The Rise of Femtech: Devices and Apps
Just for Women

Women’s health is taking center stage with the rise of femtech, or female technology. Femtech simply refers to the growing constellation of technology-based products, services, and software tailored to the needs of women.

Today, there are wearable devices that track fertility, Kegel exercise apps that pair with vaginally-insertable pelvic floor exercisers, hands-free breast pumps that work automatically, and period tracker apps, among others.

This is a positive trend, for sure, since women have historically gotten the short end of the stick when it comes to healthcare. Even today, women’s health needs are neglected, dismissed, or ignored to a greater degree than men’s. Disparities between men and women in the treatment of heart disease is a good example.

Heart disease is the number one killer of women worldwide, yet the symptoms are often very different for women. This can and does lead many doctors to miss warning signs in women. So, although more men than women are diagnosed with heart disease every year, women make up a greater proportion of those who die from the disease.1

viva femtech

Women have also long been overlooked in medical research and clinical trials, and their health complaints are more likely to be dismissed or ignored by doctors.2,3,4,5 This is true not only in developing countries, but in industrialized nations around the world as well.

The question is, will the rise of digital health and female technology help improve the state of health of women and girls, who make up more than half the world’s population?

There’s reason to be hopeful.

Three Ways Femtech Is Changing Women’s Health

Although still in its infancy, femtech is already revolutionizing women’s health. Here’s how:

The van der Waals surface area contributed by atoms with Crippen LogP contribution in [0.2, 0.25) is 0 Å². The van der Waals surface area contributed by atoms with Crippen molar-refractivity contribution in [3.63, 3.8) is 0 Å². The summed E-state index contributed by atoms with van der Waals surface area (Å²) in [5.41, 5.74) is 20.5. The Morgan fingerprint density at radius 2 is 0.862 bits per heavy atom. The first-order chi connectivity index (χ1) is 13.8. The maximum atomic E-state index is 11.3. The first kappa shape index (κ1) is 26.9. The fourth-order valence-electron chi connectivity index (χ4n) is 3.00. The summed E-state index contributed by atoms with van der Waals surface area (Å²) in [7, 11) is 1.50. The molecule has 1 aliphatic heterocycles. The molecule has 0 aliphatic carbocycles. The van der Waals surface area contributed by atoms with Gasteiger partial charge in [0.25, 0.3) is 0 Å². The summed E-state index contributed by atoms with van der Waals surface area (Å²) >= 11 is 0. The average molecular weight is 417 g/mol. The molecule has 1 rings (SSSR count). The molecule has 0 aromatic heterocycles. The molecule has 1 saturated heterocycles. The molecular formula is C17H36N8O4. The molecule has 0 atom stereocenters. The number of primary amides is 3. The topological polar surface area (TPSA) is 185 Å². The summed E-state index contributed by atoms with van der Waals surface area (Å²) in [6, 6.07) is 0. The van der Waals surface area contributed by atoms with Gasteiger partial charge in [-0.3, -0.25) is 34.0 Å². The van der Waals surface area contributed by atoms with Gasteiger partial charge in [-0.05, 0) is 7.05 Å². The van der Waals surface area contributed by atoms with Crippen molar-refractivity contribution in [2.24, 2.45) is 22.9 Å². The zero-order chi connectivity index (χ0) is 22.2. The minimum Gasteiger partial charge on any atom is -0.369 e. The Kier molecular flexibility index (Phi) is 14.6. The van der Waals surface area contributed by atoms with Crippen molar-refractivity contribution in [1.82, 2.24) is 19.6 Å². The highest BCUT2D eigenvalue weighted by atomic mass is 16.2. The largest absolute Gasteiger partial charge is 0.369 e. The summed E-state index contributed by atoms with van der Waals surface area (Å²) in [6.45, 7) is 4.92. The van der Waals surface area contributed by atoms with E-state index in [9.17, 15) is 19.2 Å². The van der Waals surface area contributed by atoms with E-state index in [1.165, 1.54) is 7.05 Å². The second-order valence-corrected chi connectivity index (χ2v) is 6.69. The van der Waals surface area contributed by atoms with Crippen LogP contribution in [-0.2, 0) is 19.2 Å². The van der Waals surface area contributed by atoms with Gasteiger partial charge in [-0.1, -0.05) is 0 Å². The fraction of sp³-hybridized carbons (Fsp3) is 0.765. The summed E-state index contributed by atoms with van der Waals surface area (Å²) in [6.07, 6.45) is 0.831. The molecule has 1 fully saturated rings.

• It’s helping de-stigmatize many aspects of women’s health—from menstruation to pelvic floor health to sexual wellness.
  • It’s empowering women to connect with their bodies as never before. Consider this: A striking 44% of British women were unable to identify the vagina on a medical illustration of the female reproductive tract, in one survey.6 Apps like Labella are aiming to change the disconnect between women and their lady parts, which can improve self-confidence and help women better identify medical problems (read our blog post about loving your vagina exactly as it is).
  • It’s bridging the gap between patient-doctor relationships and self-care.

 

Femtech’s rapid rise in the last couple years is at least partly attributable to several larger movements, including:

  • The technological and internet revolutions, which are connecting us with tools and healthcare information like never before.
  • A resurgence of feminism (including the #metoo movement).
  • Changing dynamics between doctors and patients, in part spawned by telemedicine (virtual doctor appointments), and electronic health records, which give patients access to their health records (and their doctors) in ways that weren’t possible before.

Pelvic Floor Trainers: Essential Female Technology

One type of femtech device in particular has been making waves lately: the Kegel trainer.

pelvic floor trainers are essential

Outfitted with biofeedback sensors that send data to a Kegel app on your smartphone, pelvic floor exercisers like PeriCoach guide you through Kegel exercises and give you real-time feedback about whether you’re squeezing correctly.

PeriCoach helps you strengthen your pelvic floor muscles, which can help prevent stress urinary incontinence and pelvic organ prolapse—two very common problems for women.

Viva Femtech!

From apps that support women’s maternal mental health to vibrators designed by women for women, femtech is bringing all aspects of women’s health out of the shadows. At PeriCoach, we think that’s a great thing, and we’re proud to be part of the female technology revolution.

Learn more about PeriCoach and hear stories from real women about how our innovative Kegel exerciser is helping women improve their pelvic floor health.

 

 

Sources:

  1. http://www.heart.org/idc/groups/heart-public/@wcm/@sop/@smd/documents/downloadable/ucm_472913.pdf
  2. http://www.who.int/en/news-room/fact-sheets/detail/women-s-health
  3. https://www.weforum.org/agenda/2017/06/health-needs-of-women-are-being-overlooked-time-to-end-this-injustice/
  4. https://www.goredforwomen.org/about-heart-disease/facts_about_heart_disease_in_women-sub-category/statistics-at-a-glance/
  5. https://www.theatlantic.com/health/archive/2015/10/heart-disease-women/412495/
  6. https://tonic.vice.com/en_us/article/ppaka8/way-too-many-women-dont-know-where-their-vaginas-are